EMILY EDLYNN, PHD, THE ART & SCIENCE OF MOM
truth in parenting
Tearing your hair out over lack of sleep, daycare decisions, homework enforcement, or what to do with the toddler tantrum? Want to feel better about your own tantrum as you try and manage it all? Read my Truth in Parenting blog for some evidence-based reassurance (The Art and Science of . . . ), my own True Mom Confessions, and some psychologist expertise (The Dr. Is In). Not sure where to start? Try here.
Holidays is only one lens through which to see ways we may grieve what we though parenthood would be -- who we thought we would be as a mother. It is more lighthearted and fun to talk about fairies and elves than some other ways we feel a sense of loss through our parenting journeys.
There is a largely unrecognized emotional labor of parenting. In my definition, this includes tuning into emotions underlying our children’s behaviors, restraining our own emotions in order to more effectively respond to theirs, and getting ahead of potential emotional landmines by taking action.
Since I am either a very slow learner or a stubborn optimist, every Friday I have high hopes for weekends of leisure and making great memories.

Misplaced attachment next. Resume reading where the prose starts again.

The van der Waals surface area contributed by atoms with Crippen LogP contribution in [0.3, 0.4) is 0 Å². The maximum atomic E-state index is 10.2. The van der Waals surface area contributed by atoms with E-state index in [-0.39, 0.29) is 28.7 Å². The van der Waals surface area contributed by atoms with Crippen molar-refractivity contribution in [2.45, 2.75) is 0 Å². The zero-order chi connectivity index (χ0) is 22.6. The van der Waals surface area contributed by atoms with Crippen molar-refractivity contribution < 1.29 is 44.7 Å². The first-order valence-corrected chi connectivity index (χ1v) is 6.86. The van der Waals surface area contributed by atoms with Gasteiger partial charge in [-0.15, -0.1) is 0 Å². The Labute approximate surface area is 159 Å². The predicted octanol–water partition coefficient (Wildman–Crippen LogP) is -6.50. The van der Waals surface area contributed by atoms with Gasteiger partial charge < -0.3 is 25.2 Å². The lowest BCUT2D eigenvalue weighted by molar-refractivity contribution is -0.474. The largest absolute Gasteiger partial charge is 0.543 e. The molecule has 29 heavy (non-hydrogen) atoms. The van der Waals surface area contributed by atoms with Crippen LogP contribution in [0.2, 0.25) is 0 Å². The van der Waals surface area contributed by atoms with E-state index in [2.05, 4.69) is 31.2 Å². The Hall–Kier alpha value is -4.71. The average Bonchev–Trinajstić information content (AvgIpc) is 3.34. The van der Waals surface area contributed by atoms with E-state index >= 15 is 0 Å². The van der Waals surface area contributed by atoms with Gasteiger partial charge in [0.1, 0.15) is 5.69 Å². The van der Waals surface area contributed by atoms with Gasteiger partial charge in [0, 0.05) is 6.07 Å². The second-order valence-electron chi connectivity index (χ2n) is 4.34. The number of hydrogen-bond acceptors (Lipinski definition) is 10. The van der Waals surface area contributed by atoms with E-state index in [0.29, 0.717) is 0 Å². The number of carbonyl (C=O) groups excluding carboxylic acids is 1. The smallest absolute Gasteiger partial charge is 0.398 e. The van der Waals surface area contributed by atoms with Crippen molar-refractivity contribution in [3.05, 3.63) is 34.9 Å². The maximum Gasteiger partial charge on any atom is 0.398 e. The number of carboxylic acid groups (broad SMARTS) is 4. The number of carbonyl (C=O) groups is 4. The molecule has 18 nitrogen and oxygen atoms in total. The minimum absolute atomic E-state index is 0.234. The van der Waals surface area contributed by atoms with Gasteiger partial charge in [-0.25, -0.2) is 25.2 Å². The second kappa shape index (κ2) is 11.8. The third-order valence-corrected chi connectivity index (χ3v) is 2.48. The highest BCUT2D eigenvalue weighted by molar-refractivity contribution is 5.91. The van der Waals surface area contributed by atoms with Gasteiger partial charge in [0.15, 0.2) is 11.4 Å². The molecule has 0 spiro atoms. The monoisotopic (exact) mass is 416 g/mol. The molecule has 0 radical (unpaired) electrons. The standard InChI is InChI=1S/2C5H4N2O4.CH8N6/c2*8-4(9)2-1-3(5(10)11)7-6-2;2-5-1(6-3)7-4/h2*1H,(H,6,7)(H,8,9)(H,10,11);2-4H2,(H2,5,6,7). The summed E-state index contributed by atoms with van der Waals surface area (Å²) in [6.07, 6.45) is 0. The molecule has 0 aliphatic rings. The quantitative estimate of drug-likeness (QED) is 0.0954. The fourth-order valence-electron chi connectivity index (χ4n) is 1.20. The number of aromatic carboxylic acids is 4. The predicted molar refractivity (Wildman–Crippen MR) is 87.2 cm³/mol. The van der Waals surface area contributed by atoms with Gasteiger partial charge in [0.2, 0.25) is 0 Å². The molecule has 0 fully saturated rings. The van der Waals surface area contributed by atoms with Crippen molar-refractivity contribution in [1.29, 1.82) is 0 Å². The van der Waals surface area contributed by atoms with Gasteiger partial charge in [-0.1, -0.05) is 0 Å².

So what does it take as parents to raise our children to not only authentically care about the world outside of themselves, but also feel empowered to act on it? I share what scientists know about empathy, and common-sense ways we can nurture our children to translate that empathy into action.
The constant stream of headlines about the dangers of social media adds stress to our baseline anxiety about parenting adolescents. No matter the generation, era, or state of technology, adolescence is a phase of huge growth and change that can be emotionally tumultuous for kids and parents alike. It also happens to be a risky time for mental health problems to show up, because of the stress of this time of life, genetic predispositions kicking in, or the combination.
The careful and artful application of behavior plans can accomplish even more than making our lives easier. It helps teach our children to master important skills for life, building their confidence that they can in fact do something that seemed difficult or overwhelming.